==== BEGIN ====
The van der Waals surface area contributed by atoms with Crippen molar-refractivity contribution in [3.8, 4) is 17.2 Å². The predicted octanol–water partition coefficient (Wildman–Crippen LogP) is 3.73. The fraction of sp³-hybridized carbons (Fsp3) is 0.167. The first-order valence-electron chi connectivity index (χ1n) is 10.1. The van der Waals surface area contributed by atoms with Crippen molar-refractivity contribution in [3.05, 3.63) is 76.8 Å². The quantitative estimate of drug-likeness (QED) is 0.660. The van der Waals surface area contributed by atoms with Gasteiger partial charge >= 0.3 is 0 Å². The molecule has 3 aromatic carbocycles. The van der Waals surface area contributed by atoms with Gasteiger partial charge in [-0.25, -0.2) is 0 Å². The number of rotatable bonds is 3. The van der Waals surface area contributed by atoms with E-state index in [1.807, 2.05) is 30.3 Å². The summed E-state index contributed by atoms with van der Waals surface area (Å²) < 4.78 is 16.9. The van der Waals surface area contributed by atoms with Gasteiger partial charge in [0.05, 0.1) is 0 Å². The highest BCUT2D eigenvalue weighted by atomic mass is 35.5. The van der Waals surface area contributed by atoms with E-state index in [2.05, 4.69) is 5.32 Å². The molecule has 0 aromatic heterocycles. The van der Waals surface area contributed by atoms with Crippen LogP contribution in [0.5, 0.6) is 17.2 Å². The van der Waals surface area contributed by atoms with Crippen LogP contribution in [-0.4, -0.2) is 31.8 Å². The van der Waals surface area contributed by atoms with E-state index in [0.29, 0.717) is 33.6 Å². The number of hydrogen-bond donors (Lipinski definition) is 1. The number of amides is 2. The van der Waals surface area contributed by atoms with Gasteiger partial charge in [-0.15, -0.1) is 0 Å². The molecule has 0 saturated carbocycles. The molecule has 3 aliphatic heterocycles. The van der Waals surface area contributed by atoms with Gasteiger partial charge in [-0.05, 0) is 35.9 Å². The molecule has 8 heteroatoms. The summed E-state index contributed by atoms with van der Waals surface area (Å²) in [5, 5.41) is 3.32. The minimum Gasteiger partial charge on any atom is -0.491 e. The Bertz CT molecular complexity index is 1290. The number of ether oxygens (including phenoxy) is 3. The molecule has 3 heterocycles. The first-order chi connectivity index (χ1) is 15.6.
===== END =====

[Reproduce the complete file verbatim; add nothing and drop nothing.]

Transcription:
The van der Waals surface area contributed by atoms with Crippen molar-refractivity contribution in [3.8, 4) is 17.2 Å². The predicted octanol–water partition coefficient (Wildman–Crippen LogP) is 3.73. The fraction of sp³-hybridized carbons (Fsp3) is 0.167. The first-order valence-electron chi connectivity index (χ1n) is 10.1. The van der Waals surface area contributed by atoms with Crippen molar-refractivity contribution in [3.05, 3.63) is 76.8 Å². The quantitative estimate of drug-likeness (QED) is 0.660. The van der Waals surface area contributed by atoms with Gasteiger partial charge >= 0.3 is 0 Å². The molecule has 3 aromatic carbocycles. The van der Waals surface area contributed by atoms with Gasteiger partial charge in [-0.25, -0.2) is 0 Å². The number of rotatable bonds is 3. The van der Waals surface area contributed by atoms with E-state index in [1.807, 2.05) is 30.3 Å². The summed E-state index contributed by atoms with van der Waals surface area (Å²) < 4.78 is 16.9. The van der Waals surface area contributed by atoms with Gasteiger partial charge in [0.05, 0.1) is 0 Å². The highest BCUT2D eigenvalue weighted by atomic mass is 35.5. The van der Waals surface area contributed by atoms with E-state index in [2.05, 4.69) is 5.32 Å². The molecule has 0 aromatic heterocycles. The van der Waals surface area contributed by atoms with Crippen LogP contribution in [0.5, 0.6) is 17.2 Å². The van der Waals surface area contributed by atoms with Crippen LogP contribution in [-0.4, -0.2) is 31.8 Å². The van der Waals surface area contributed by atoms with E-state index in [0.29, 0.717) is 33.6 Å². The number of hydrogen-bond donors (Lipinski definition) is 1. The number of amides is 2. The van der Waals surface area contributed by atoms with Gasteiger partial charge in [-0.15, -0.1) is 0 Å². The molecule has 0 saturated carbocycles. The molecule has 3 aliphatic heterocycles. The van der Waals surface area contributed by atoms with Gasteiger partial charge in [-0.05, 0) is 35.9 Å². The molecule has 8 heteroatoms. The summed E-state index contributed by atoms with van der Waals surface area (Å²) in [5, 5.41) is 3.32. The minimum Gasteiger partial charge on any atom is -0.491 e. The Bertz CT molecular complexity index is 1290. The number of ether oxygens (including phenoxy) is 3. The molecule has 3 heterocycles. The first-order chi connectivity index (χ1) is 15.6.